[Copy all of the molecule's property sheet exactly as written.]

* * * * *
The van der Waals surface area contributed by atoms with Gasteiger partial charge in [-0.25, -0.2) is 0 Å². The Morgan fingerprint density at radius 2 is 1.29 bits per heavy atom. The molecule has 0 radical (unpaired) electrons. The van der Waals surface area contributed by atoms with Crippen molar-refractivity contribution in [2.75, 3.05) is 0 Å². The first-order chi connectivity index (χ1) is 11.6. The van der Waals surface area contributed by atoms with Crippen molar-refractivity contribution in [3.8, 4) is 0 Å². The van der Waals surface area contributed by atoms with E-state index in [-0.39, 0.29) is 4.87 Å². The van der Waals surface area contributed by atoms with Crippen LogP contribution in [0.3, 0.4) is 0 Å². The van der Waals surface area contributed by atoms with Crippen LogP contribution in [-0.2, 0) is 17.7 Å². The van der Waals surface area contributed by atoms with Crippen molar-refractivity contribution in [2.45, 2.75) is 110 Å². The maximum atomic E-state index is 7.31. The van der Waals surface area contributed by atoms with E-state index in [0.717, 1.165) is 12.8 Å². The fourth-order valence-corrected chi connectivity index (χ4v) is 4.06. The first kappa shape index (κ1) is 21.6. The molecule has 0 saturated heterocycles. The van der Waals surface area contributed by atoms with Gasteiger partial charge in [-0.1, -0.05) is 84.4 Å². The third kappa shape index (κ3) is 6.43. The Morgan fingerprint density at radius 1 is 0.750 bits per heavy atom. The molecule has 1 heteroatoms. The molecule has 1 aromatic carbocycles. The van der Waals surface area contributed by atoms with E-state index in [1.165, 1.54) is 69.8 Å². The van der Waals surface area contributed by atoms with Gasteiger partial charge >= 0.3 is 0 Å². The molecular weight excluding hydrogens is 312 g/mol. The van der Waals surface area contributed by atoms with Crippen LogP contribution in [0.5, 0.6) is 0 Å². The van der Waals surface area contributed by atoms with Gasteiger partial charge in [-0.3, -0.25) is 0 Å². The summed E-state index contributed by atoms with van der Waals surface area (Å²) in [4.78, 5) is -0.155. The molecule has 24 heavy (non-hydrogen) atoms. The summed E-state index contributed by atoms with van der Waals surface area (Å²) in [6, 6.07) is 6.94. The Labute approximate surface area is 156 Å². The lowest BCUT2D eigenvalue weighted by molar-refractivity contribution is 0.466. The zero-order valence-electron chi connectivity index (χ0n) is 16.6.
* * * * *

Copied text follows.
The van der Waals surface area contributed by atoms with Gasteiger partial charge in [-0.25, -0.2) is 0 Å². The Morgan fingerprint density at radius 2 is 1.29 bits per heavy atom. The molecule has 0 radical (unpaired) electrons. The van der Waals surface area contributed by atoms with Crippen molar-refractivity contribution in [2.75, 3.05) is 0 Å². The first-order chi connectivity index (χ1) is 11.6. The van der Waals surface area contributed by atoms with Crippen molar-refractivity contribution in [3.8, 4) is 0 Å². The van der Waals surface area contributed by atoms with E-state index in [-0.39, 0.29) is 4.87 Å². The van der Waals surface area contributed by atoms with Crippen LogP contribution in [0.3, 0.4) is 0 Å². The van der Waals surface area contributed by atoms with Crippen LogP contribution in [-0.2, 0) is 17.7 Å². The van der Waals surface area contributed by atoms with Crippen molar-refractivity contribution in [2.45, 2.75) is 110 Å². The maximum atomic E-state index is 7.31. The van der Waals surface area contributed by atoms with E-state index in [0.717, 1.165) is 12.8 Å². The fourth-order valence-corrected chi connectivity index (χ4v) is 4.06. The first kappa shape index (κ1) is 21.6. The molecule has 0 saturated heterocycles. The van der Waals surface area contributed by atoms with Gasteiger partial charge in [-0.1, -0.05) is 84.4 Å². The third kappa shape index (κ3) is 6.43. The Morgan fingerprint density at radius 1 is 0.750 bits per heavy atom. The molecule has 1 heteroatoms. The molecule has 1 aromatic carbocycles. The van der Waals surface area contributed by atoms with E-state index in [1.165, 1.54) is 69.8 Å². The van der Waals surface area contributed by atoms with Gasteiger partial charge >= 0.3 is 0 Å². The molecular weight excluding hydrogens is 312 g/mol. The van der Waals surface area contributed by atoms with Crippen LogP contribution in [0.5, 0.6) is 0 Å². The van der Waals surface area contributed by atoms with Gasteiger partial charge in [-0.3, -0.25) is 0 Å². The summed E-state index contributed by atoms with van der Waals surface area (Å²) in [4.78, 5) is -0.155. The molecule has 24 heavy (non-hydrogen) atoms. The summed E-state index contributed by atoms with van der Waals surface area (Å²) in [6, 6.07) is 6.94. The Labute approximate surface area is 156 Å². The lowest BCUT2D eigenvalue weighted by molar-refractivity contribution is 0.466. The zero-order valence-electron chi connectivity index (χ0n) is 16.6.